Millen Brand
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Millen Brand
Millen Brand
Brand in the 1930s
Brand in the 1930s
Born(1906-01-19)January 19, 1906
Jersey City, New Jersey
DiedMarch 19, 1980(1980-03-19) (aged 74)
OccupationNovelist, poet
ResidenceNew York City
Alma materColumbia University
Notable worksThe Outward Room, Savage Sleep, Local Lives
Years active50
SpousePauline Leader, Helen Mendelssohn

Millen Brand (January 19, 1906 - March 19, 1980) was an American writer and poet. His novels, The Outward Room (1938) and Savage Sleep (1968), addressed mental health institutions and were bestsellers in their day.[1]

Private life

Brand was born on January 19, 1906, in Jersey City, New Jersey, into a working-class family. He was of Pennsylvania Dutch descent on his mother's side. He graduated from Columbia University in 1929.[2] He resided in Greenwich Village[3] and on a small farm in Bally, Pennsylvania.[4][5] He married twice; first to Pauline Leader, a poet noted for her memoir about growing up deaf, And No Birds Sing,[6] and then to Helen Mendelssohn; both marriages ended in divorce. He had three children by his first marriage and one by his second.[3]


After graduating from Columbia, Brand began work as a psychiatric aide and also a copywriter for the New York Telephone Company before accepting faculty posts at the University of New Hampshire and New York University, where he taught writing fiction. Brand was an editor at Crown Publishers for about twenty years, starting in the early 1950s, where he edited works by Indian social-realist novelist Bhabani Bhattacharya.[7][2]

In 1935, Brand joined the League of American Writers (1935-1943), whose members included Alexander Trachtenberg, Frank Folsom, Louis Untermeyer, I.F. Stone, Myra Page, Arthur Miller, Lillian Hellman, and Dashiell Hammett.[8] Members were sympathetic to the U.S. Communist Party.[9]

In 1937, Brand wrote his first and most noted novel, The Outward Room, based in part on his experience as a psychiatric aide. The novel was a bestseller and was adapted for Broadway as The World We Make.[2] He was nominated for an Oscar for Best Writing (Screenplay) in 1948 for The Snake Pit (with Frank Partos), an adaptation of Mary Jane Ward's novel, which like his novel, The Outward Room, involved confinement in a mental health institution.[3]

Brand described the Pennsylvania Dutch culture in Fields of Peace: A Pennsylvania German Album (1970)--with photography by George Tice--and in Local Lives (1975), a book of poems about his Pennsylvania Dutch neighbors, compiled over the span of his working life.[5]


Brand was active in the peace movement.[3] Toward the end of his life, he was active in a movement to open up major poetry publications to writers of color and younger writers, through his friendship with the Caribbean-American poet, essayist, teacher, and activist, June Jordan.[10]

In 1953, Brand was required to appear before the U.S. Senate Investigations subcommittee, chaired by Senator Joseph McCarthy, at which appearance he refused to testify against his colleagues in the League of American Writers, citing the Fifth Amendment. Consequently, his works were among those banned from U.S. State Department libraries, abroad.[3]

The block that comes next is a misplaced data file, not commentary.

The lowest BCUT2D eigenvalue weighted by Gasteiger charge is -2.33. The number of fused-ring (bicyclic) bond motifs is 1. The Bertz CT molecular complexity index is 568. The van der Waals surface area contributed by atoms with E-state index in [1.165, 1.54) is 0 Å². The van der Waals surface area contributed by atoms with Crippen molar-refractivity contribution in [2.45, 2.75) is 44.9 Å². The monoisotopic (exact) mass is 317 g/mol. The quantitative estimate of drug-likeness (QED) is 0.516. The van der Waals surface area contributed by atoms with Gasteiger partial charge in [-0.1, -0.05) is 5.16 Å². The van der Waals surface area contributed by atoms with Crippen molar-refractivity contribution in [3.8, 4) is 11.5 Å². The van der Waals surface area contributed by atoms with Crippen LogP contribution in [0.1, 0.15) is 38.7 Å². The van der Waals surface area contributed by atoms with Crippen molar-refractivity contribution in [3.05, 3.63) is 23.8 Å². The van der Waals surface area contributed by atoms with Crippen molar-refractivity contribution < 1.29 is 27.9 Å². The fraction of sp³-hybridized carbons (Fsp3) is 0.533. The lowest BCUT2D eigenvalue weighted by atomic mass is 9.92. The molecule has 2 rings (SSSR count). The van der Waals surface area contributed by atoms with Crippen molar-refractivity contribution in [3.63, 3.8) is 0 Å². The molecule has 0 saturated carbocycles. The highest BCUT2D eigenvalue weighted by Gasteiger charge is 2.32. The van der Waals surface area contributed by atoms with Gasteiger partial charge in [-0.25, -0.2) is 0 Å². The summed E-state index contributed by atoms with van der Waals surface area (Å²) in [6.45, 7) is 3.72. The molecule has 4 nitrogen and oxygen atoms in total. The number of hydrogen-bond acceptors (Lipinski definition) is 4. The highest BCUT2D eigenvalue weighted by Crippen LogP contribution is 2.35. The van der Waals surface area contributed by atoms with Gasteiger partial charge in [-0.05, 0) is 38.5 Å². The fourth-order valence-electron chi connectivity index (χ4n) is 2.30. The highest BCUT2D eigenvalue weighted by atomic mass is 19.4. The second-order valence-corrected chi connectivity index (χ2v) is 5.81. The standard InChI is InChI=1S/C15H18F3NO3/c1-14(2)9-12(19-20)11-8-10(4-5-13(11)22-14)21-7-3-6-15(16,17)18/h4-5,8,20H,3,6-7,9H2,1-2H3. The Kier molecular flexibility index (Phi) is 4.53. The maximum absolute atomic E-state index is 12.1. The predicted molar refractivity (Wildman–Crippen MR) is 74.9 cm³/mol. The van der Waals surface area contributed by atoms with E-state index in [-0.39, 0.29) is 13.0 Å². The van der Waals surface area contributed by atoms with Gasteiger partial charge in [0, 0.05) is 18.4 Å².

• Brand, Millen (1937). The Outward Room. New York: Simon & Schuster. ISBN 9781590173596.
  • Brand, Millen (1939). The Heroes. New York: Simon and Schuster.
  • Brand, Millen (1947). Albert Sears. New York: Simon and Schuster.
  • Brand, Millen (1959). Some love, some hunger. Berlin: Seven Seas Publishers.
  • Brand, Millen (1968). Savage Sleep. New York: Crown Publishers.
  • Brand, Millen (1970). Fields of Peace: a Pennsylvania German Album. Boston: David R. Godine Publisher. ISBN 9781567920765.
  • Brand, Millen (1975). Local lives. New York: C. N. Potter.
  • Brand, Millen (1980). Peace march, Nagasaki to Hiroshima. Woodstock, Vermont: Countryman Press. ISBN 9780914378648. Millen Brand Peace March: Nagasaki to Hiroshima.


  1. ^ Curators. "Millen Brand papers, 1919-1976". Columbia University. Retrieved .
  2. ^ a b c Staff (1980). "Millen Brand". New York Review of Books. Retrieved 2016.
  3. ^ a b c d e Pace, Eric (March 22, 1980). "Millen Brand, Writer and Editor Known for Works on Psychiatry; Co-Author of 'Snake Pit' Film Plans Aborted". The New York Times. Retrieved .
  4. ^ Staff. "Millen Brand". David R. Godine, Publisher. Retrieved .
  5. ^ a b Brand, Millen (1970). Fields of Peace: a Pennsylvania German Album. David R. Godine Publisher. ISBN 9781567920765.
  6. ^ Brand, Millen (2010-10-19). The Outward Room. New York Review of Books. ISBN 9781590174074.
  7. ^ Jain, Saudamini. "The long history of Indians in the US, as told by a portrait of an anonymous woman". Quartz India. Retrieved .
  8. ^ Page, Myra; Baker, Christina Looper (1996). In a Generous Spirit: A First-Person Biography of Myra Page. University of Illinois Press. p. 145. Retrieved 2018.
  9. ^ Earl Browder, "Text of Speech by Browder at American Writers Congress," The Daily Worker, vol. 12, no. 102 (April 29, 1935), pg. 3.
  10. ^ Jordan, June (July 1975). "Millen Brand Critical Essays". The American Poetry Review. Retrieved .

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